Those who wish to pin down the best player ever must confront the question of how to define "greatest." We'd like to believe the GOAT is the one player who would beat everyone else head-to-head or in a tournament. But how can we ever know that, across so many generations of players and differences in gear, conditioning, depth of schedule and competition, etc.? Lacking certainty, what are our options? Well, there's the aforementioned expert opinion approach, which seems to be the most widely resorted to option. And, there's the more objective approach of looking at records. As introduced above, we've chosen the latter path, foregoing the notion of "greatest" in favor of "accomplished."
Having chosen this path, it should be understood up front that this approach is not and cannot be a predictor of who would win a head-to-head matchup or a "tournament of champions." It is simply a look at the record books, and it may well be that the most accomplished players would not fare well in that imaginary tournament experts are so fond of.
A flaw in most record comparisons is that the attempt usually devolves to a simple recitation of slam victories. Well, this is wrong from the git-go. Prior to the advent of the open era, which began at the 1968 French Open, slams were only open to amateurs. But a pro circuit began to form as far back as the 1920s, and pros thereafter weren't allowed into slams. So slams won prior to the 1968 French Open were in fact won by amateurs, with pros excluded from competition.
If slams are an inadequate source, how does one tell a compete story? It seems clear that in the period before the open era one has to look at pro competition since that's where the best players were -- with exceptions in the early days as the pro game struggled to take hold and not all top players turned pro right away, or ever.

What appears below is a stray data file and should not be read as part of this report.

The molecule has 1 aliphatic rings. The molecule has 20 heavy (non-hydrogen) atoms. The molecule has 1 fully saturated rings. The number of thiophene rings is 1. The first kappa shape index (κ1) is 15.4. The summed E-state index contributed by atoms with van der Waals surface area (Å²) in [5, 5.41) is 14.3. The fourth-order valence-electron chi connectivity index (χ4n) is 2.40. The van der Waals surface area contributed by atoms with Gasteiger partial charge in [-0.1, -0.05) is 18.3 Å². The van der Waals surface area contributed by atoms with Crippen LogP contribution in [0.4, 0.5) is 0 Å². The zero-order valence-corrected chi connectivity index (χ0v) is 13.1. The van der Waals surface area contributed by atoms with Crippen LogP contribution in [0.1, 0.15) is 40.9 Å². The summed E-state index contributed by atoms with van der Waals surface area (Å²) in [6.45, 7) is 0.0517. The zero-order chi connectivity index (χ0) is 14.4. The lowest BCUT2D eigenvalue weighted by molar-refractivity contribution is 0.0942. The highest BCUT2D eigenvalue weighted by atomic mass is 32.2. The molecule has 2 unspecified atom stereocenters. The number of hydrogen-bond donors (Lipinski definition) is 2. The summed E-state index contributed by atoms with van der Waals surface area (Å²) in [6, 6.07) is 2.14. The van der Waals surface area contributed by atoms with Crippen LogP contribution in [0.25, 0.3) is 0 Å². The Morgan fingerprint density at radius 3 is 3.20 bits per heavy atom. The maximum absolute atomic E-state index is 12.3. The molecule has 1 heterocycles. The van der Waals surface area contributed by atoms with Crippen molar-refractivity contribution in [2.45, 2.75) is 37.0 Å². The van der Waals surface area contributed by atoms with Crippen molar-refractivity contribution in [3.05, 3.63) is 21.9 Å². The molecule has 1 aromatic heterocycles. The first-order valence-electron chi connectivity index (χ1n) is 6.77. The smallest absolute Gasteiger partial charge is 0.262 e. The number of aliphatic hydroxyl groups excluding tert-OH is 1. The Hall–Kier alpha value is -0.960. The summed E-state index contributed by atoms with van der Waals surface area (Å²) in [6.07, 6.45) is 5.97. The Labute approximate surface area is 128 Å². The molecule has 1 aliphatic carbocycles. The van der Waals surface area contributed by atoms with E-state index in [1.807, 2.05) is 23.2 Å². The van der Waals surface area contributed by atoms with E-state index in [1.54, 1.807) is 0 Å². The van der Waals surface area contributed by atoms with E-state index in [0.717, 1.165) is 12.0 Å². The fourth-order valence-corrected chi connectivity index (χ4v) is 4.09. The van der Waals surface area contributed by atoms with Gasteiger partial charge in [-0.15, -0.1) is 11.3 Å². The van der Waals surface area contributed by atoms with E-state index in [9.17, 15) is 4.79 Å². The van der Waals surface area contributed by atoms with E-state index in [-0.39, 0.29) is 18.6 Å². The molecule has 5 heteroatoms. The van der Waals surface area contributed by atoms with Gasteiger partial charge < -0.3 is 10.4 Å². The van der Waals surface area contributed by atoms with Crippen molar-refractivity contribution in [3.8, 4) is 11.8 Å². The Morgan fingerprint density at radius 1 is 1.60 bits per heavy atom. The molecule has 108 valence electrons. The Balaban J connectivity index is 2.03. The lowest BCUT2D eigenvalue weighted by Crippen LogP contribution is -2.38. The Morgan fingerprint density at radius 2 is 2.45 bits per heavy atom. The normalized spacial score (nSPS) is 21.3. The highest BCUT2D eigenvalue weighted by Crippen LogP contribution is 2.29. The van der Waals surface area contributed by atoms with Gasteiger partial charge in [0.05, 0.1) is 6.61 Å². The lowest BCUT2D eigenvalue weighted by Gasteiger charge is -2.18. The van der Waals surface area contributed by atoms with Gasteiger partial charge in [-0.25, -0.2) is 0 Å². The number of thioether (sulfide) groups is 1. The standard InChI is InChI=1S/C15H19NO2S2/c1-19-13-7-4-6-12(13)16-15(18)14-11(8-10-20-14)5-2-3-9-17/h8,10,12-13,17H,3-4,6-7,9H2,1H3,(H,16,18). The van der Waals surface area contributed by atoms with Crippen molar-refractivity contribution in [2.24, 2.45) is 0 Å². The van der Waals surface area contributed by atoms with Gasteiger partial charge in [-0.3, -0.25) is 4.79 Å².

Pro championships began in 1927, at Wembley, England; Paris, France; and at various US sites over the decades. An Australian pro championship was held irregularly from 1954 until 1966. Notable by their absence in the beginning were Bill Tilden and Henri Cochet, both of whom were considered to be at the pinnacle of the sport. Tilden did not turn pro until 1931, and Cochet followed in 1933. When Tilden went pro it marked the first time ever that the number one player was a pro.
Comparisons with the open era are admittedly inexact because early pro tennis was a pale shadow of today's global mega-sport. Sometimes the top pro players did not attend the above events. Management was much less structured and centralized, and the tour often featured head-to-head barnstorming circuits, with far fewer tournaments than today's packed calendar of worldwide venues. There were no computer rankings; instead sports writers, newspapers, magazines and knowledgeable tennis experts gave their opinion as to who were the best players each year. Throughout the 1930s amateurs migrated in fits and starts to the pro circuit -- or not -- via a path similar to today's approach: play the amateur slams for a year or two and then play for pay. It wasn't until after the war and with the tireless advocacy of Jack Kramer, who created a thriving pro tour in 1947, that the best players were to be found almost entirely at the pro level.